The zero lower bound and longer-term yields
The Federal Reserve lowered its traditional monetary policy instrument, the federal funds rate, to essentially zero in December 2008. However, economic activity generally depends on interest rates with longer maturities than the overnight fed funds rate. Research shows that interest rates with maturities of two years or more were largely unconstrained by the zero lower bound until at least late 2011. This suggests that, despite the zero bound, the Fed has been able to continue conducting monetary policy through medium- and longer-term interest rates by using forward guidance and large-scale asset purchases.
Volume (Year): (2013)
Issue (Month): sept30 ()
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References listed on IDEAS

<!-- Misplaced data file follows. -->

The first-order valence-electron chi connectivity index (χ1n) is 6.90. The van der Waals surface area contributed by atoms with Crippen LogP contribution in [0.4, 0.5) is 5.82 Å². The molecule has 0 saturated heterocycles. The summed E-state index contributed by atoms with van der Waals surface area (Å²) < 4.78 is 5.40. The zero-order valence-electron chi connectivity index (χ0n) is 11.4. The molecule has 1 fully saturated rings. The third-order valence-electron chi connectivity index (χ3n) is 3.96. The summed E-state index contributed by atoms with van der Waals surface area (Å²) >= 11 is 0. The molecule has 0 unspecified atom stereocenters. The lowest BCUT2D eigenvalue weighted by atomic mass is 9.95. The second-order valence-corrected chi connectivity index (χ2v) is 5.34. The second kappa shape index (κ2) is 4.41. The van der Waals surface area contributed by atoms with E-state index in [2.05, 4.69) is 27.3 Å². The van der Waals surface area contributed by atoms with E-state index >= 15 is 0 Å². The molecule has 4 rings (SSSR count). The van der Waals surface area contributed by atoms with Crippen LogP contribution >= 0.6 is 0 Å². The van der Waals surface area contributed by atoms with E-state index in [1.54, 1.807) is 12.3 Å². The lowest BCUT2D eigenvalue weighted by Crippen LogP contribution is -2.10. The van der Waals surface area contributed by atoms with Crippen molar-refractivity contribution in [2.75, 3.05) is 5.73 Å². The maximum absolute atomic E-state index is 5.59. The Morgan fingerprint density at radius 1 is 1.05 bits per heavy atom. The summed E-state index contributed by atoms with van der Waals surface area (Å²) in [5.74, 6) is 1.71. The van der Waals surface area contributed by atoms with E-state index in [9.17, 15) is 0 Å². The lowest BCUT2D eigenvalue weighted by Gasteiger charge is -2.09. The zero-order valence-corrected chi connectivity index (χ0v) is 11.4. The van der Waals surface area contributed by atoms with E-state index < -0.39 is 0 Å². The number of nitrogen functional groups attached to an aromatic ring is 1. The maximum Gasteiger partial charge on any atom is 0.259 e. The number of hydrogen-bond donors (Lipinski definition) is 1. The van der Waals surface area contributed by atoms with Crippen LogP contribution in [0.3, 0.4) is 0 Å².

Please report citation or reference errors to , or , if you are the registered author of the cited work, log in to your RePEc Author Service profile, click on "citations" and make appropriate adjustments.:
- Lawrence Christiano & Martin Eichenbaum & Sergio Rebelo, 2011.
"When Is the Government Spending Multiplier Large?,"
Journal of Political Economy,
University of Chicago Press, vol. 119(1), pages 78 - 121.
- Lawrence J. Christiano & Martin Eichenbaum & Sergio Rebelo, 2010. "When is the government spending multiplier large?," CQER Working Paper 2010-01, Federal Reserve Bank of Atlanta.
- Lawrence Christiano & Martin Eichenbaum & Sergio Rebelo, 2009. "When is the government spending multiplier large?," NBER Working Papers 15394, National Bureau of Economic Research, Inc.
- Ben S. Bernanke & Vincent R. Reinhart, 2004. "Conducting Monetary Policy at Very Low Short-Term Interest Rates," American Economic Review, American Economic Association, vol. 94(2), pages 85-90, May.
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